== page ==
We all know people who are deeply shy, those who do struggle, quite painfully to navigate social settings. Or those, who stammer and stutter, who dream of speaking freely whenever they’d like.

For us, Akiva’s family, as well as others in his life, from his teacher to the therapists and Shutaf staffers who know him well, it’s often a mystery to determine what’s on his mind and what he’d like to share with us.

There are those who would say he functions at X or Y age level but we prefer to see him as someone who has the life experience of a young teen and as such needs to be respected accordingly. But it’s complicated when he needs help with everything he does and when certain skills of independent living continue to elude him.

So, we cope. We respect him. We support him, and welove him. Our own Wizard…in a Wonderful Life.

A Vegetarian on Israel Independence Day

Written by Miriam Avraham this post was originally appeared on April 23, 2012.

Morris and Martha Herman, ahead of their time.

Morris and Martha Herman, ahead of their time.

My dad was ahead of his time. He chose to become a vegetarian in the 1930′s, no doubt influenced by Harav Kook’s philosophy of vegetarianism as an ethical way of life. My dad believed that being mindful of what we eat together with daily exercise was the path to a healthy body, mind and spirit. You might say “duh!” today but he was living according to these principals at a time when everyone around him was eating steaks every night, smoking, drinking and living extremely sedentary lives. He maintained a vegetarian diet even during his service in the US army in WWII – telling us stories of how he dreaded KP (kitchen patrol) during basic training – “The chazer, uch!”.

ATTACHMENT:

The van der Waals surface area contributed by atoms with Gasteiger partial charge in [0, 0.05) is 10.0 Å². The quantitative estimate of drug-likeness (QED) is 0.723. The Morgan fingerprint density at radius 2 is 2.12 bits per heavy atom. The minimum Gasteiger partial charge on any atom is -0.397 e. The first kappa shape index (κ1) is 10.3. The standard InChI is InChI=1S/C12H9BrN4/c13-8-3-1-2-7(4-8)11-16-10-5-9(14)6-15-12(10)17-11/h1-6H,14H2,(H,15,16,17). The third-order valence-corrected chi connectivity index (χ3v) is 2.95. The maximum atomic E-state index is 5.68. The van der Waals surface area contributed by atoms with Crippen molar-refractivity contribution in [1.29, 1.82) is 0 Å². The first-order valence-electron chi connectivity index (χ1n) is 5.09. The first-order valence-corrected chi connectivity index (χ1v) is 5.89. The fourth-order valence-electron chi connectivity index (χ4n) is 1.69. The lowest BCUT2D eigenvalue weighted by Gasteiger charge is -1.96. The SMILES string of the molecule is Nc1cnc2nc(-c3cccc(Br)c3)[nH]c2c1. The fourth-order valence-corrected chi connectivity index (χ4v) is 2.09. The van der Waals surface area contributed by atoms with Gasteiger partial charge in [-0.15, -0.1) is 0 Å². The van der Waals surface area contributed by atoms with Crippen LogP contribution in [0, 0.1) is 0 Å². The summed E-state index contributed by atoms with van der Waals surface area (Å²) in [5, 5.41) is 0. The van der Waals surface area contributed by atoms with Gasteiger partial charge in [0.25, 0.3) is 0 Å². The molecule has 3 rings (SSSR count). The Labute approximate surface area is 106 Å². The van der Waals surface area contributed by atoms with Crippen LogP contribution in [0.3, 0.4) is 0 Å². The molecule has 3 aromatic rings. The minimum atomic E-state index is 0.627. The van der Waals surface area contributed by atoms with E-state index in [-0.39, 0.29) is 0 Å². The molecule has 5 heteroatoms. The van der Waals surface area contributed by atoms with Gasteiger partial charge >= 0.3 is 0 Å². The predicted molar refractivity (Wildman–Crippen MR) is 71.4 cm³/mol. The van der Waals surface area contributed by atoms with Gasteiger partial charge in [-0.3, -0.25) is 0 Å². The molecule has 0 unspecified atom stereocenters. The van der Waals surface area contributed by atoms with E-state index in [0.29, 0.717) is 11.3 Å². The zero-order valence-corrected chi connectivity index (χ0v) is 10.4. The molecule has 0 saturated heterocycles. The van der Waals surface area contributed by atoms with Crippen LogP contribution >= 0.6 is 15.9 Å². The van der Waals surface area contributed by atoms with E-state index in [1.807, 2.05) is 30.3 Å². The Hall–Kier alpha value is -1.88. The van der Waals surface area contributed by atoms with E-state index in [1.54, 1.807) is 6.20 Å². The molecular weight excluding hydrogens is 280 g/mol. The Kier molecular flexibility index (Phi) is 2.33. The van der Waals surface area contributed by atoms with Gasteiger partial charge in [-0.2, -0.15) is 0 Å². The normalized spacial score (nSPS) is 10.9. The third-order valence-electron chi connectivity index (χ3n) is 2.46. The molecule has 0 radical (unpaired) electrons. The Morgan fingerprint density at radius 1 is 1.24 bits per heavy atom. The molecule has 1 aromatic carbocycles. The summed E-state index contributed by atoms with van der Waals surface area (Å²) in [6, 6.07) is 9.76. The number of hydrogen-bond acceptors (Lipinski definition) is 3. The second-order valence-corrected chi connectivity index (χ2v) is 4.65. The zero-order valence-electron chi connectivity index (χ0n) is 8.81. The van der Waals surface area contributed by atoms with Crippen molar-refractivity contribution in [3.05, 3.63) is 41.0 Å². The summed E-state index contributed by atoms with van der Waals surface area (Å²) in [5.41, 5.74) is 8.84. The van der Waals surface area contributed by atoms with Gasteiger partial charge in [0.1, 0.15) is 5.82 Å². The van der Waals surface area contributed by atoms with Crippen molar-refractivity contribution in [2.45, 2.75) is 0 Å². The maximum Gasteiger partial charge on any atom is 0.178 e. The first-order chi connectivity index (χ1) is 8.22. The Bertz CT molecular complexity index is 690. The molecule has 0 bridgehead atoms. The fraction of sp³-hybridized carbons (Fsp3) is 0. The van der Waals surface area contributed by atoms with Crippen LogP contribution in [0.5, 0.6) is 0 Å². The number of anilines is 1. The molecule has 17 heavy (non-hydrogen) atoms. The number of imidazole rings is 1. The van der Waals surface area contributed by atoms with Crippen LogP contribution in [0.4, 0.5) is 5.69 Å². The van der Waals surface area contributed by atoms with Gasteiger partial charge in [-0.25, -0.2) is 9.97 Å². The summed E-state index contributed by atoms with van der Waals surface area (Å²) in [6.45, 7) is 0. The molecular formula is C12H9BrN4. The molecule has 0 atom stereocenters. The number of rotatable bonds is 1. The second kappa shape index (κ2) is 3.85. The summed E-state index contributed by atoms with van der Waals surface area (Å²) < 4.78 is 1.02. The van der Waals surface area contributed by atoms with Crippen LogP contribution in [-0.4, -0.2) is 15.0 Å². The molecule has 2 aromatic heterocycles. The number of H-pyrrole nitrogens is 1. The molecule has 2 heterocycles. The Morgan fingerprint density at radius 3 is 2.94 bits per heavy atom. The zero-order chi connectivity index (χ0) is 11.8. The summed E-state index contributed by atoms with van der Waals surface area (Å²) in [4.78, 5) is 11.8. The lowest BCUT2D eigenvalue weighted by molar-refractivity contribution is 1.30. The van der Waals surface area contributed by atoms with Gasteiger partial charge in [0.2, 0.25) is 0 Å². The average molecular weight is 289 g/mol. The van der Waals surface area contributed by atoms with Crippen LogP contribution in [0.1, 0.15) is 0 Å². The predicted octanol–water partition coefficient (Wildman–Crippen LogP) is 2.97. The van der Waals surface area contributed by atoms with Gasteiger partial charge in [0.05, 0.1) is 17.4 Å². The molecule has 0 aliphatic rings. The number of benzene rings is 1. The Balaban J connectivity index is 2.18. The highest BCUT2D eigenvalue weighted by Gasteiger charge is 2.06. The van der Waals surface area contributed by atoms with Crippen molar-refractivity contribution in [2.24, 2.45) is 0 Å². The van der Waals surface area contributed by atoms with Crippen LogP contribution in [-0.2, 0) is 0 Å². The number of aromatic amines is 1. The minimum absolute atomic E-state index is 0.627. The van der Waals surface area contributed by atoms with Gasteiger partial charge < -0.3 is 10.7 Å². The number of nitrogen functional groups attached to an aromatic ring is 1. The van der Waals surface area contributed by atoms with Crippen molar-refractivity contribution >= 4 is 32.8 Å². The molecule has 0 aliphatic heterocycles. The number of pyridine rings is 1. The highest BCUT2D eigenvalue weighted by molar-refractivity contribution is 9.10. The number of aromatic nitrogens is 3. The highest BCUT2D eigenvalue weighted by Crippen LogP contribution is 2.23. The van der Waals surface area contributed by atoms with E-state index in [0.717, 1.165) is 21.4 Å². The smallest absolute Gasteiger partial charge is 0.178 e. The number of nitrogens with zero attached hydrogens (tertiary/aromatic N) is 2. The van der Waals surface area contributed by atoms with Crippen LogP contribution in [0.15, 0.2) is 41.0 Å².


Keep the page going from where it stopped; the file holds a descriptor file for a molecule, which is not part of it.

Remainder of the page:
Thanks to my dad, I’ve been a vegetarian all my life. But I wasn’t always grateful. As a kid growing up in suburban New York, the question kids most frequently asked me was “You’ve never had a hamburger?”. The answer was and still is “No.”. We didn’t even eat peanut butter and jelly sandwiches. My mom’s definition of a sandwich was a two inch pile of lettuce with some cheese. There was nothing to trade in my lunch box. Talk about weird. Being a vegetarian kid in the 60′s and 70′s was weird. I only started meeting other vegetarians as a teen when friends started ‘converting’.